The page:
Excerpts from a conference, Angers, France, 23 November 1980 — Part II (Finish)
I try to explain that we must return to Tradition, that there has been an error, that they are mistaken, that it is necessary to return to a solid foundation, to the things of faith, to the catechism of old, to the sacraments of old, to the Holy Sacrifice of the Mass of old. There must be a return, even if they do not abandon all that they have done since the Council immediately. A tree is judged by its fruits. Let them at least leave us freedom (i.e., which rite of Mass to use). I do not agree with those who say there is no pope. very grave thing to say that there is no pope. Because the Pope is Liberal, that does not mean that he has ceased to be the Pope.
I do not think that Pope John Paul II is as infected with Liberalism as was Pope Paul VI; but, unfortunately, in view of the fact that he himself professes to be the spiritual son of Pope Paul VI, that he follows the line of Pope Paul VI, that he is there to defend and continue the work of Paul VI, that he feels it his duty to continue all that John and Paul did, whose names he took, we are troubled and we wonder where it will all end? Must we wait yet again for a new pontificate [to initiate a return to Tradition]? Yet, despite all that, the Pope is nonetheless keen to return to Tradition insofar as seminaries, clergy, Church discipline, and religious discipline are concerned. When the Pope speaks of these things, he speaks well. We are pleased to hear him. If only the Pope wished to return in this way in all respects!
I tell you that, quite simply, because you could ask yourselves many questions, as I ask myself, wishing with all my heart, praying morning and evening, night and day, that Tradition might return to the Church. The Pope himself would be more satisfied and happy than anyone if it did. We can only live in Our Lord, and by Our Lord with the reign of Our Lord. Everywhere! Everywhere! In the Liturgy, in social, political, family life, we can do nothing without Our Savior Jesus Christ. Do you see what I am trying to tell you? We must keep a firm line and we must not deviate during these difficult times in which we live. One could be tempted, justifiably, to extreme solutions and say: “No, no. The Pope is not only Liberal, the Pope is heretical! The Pope may well be more than heretical, so there is no pope!”
That is not so. To be a Liberal is not necessarily to be a heretic, and as a necessary consequence, outside the Church. We must know how to make the necessary distinctions. This is very important if we are to stay on the right path, to stay in the Church. Besides, where would this thinking lead us? If there is no longer a pope, there are no longer any cardinals because, if the Pope isn't pope, when he nominates cardinals these cardinals can no longer elect a pope, because they are not really cardinals. Well then, would an angel from heaven provide us with a pope? The idea is absurd, and not only absurd,but dangerous because then we would be guided perhaps to solutions which are truly schismatic. One might go to find the "pope" of Palmar de Troya who has been excommunicated. He has excommunicated me, he has excommunicated the Pope and everybody ! There are others. One could go to the church of Toulouse, to the church of Rouen, who knows ? To the Mormons, to the Pentecostals, to the Adventists, or everywhere. Souls are lost, and I do not wish to have such a responsibility.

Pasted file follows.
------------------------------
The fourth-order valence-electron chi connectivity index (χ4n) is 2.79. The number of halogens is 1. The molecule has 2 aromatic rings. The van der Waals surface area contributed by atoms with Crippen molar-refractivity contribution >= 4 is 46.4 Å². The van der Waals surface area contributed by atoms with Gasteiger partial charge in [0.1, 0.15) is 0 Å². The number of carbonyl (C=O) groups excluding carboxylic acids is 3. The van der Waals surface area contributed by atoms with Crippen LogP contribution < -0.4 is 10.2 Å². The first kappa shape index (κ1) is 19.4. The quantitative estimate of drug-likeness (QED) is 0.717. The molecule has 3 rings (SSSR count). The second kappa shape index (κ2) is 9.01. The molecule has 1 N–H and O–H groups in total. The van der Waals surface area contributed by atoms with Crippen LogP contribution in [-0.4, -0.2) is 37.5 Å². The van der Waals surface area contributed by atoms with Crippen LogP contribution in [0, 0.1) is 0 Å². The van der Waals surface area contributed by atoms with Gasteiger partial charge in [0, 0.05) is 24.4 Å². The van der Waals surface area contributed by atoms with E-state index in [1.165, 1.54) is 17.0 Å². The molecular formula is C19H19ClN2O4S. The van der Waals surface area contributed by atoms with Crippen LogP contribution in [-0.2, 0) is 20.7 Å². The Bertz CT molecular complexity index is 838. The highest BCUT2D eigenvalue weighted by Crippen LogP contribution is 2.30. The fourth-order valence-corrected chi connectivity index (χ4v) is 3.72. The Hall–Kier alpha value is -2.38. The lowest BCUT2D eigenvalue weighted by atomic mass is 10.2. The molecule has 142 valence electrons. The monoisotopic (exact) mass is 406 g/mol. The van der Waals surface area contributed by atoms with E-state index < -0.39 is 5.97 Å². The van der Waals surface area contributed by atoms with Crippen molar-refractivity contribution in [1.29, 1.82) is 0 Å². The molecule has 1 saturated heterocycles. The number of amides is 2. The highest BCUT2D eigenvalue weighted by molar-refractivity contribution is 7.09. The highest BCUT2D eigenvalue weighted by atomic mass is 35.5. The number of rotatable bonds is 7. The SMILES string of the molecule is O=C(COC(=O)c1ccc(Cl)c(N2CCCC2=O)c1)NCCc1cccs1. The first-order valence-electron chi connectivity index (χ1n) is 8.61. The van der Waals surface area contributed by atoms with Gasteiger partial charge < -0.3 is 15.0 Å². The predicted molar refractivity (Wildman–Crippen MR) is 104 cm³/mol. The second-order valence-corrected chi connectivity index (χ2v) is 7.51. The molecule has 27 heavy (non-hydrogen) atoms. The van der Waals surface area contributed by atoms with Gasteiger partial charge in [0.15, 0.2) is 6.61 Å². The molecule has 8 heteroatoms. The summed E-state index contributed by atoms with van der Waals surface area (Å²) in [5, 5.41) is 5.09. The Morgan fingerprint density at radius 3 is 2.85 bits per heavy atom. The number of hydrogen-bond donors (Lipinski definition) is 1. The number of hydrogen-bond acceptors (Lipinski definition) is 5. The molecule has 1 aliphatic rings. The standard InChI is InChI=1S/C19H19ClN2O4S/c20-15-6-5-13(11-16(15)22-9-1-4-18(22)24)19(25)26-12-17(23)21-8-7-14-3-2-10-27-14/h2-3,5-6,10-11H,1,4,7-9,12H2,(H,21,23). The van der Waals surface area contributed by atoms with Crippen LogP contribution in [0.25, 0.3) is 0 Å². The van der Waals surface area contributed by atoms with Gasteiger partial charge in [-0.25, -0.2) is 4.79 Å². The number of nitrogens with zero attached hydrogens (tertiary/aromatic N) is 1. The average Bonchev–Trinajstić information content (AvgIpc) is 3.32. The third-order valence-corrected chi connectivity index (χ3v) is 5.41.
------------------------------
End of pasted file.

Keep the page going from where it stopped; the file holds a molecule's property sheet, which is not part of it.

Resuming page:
There are those who find me severe perhaps, for insisting that those young priests who do not agree with us, do not agree with that line which I have always followed, leave us. But I cannot allow the wolf into the sheepfold. If today I say there is a Pope, this Pope, we are not obliged to follow him in everything. It is possible to have shepherds who are not always good shepherds in the full sense of the word, and we are not obliged to follow them in everything. But to go from this, to say that we do not have a pope, no! And so they introduce divisions among traditionalists. They introduce division into the Church, and I want nothing to do with this. I can have nothing to do with this, while regretting it profoundly.
(One day there will be a Pope) a pope truly like a St. Pius X, and there will be no more problems. Holy Church will find herself once more in the Truth, and we shall be in communion one hundred percent with the pope who will have found Tradition again. Oh, certainly, I shall probably not be alive when that happens, but we hope that an arrangement can be made with Pope John Paul II. I do not in any way despair of an arrangement being made with him. We ask simply perhaps not to get into too much discussion over theoretical problems, to lay aside the questions which separate us, such as that of religious liberty. We are not obliged to settle all these problems now. Time will clarify them and bring a solution.
On a practical level, I ask as I have done so many times, that we be allowed to experiment with Tradition (qu’on nous laisse faire l'expérience de la Tradition!). I might be told: “You can do it!"
Yes, but imagine that the Pope himself said: “Leave them in peace". If he would just say one little word to the bishops: "Let them do it! They are not doing anything bad. They are doing what we did ourselves for half or two-thirds of our lives. Let them do it, and we shall see what happens." That is the only thing that we ask of him.
At that moment I am certain that Truth would regain its rights, that Tradition would regain its rights, and that the Church would find a new youth.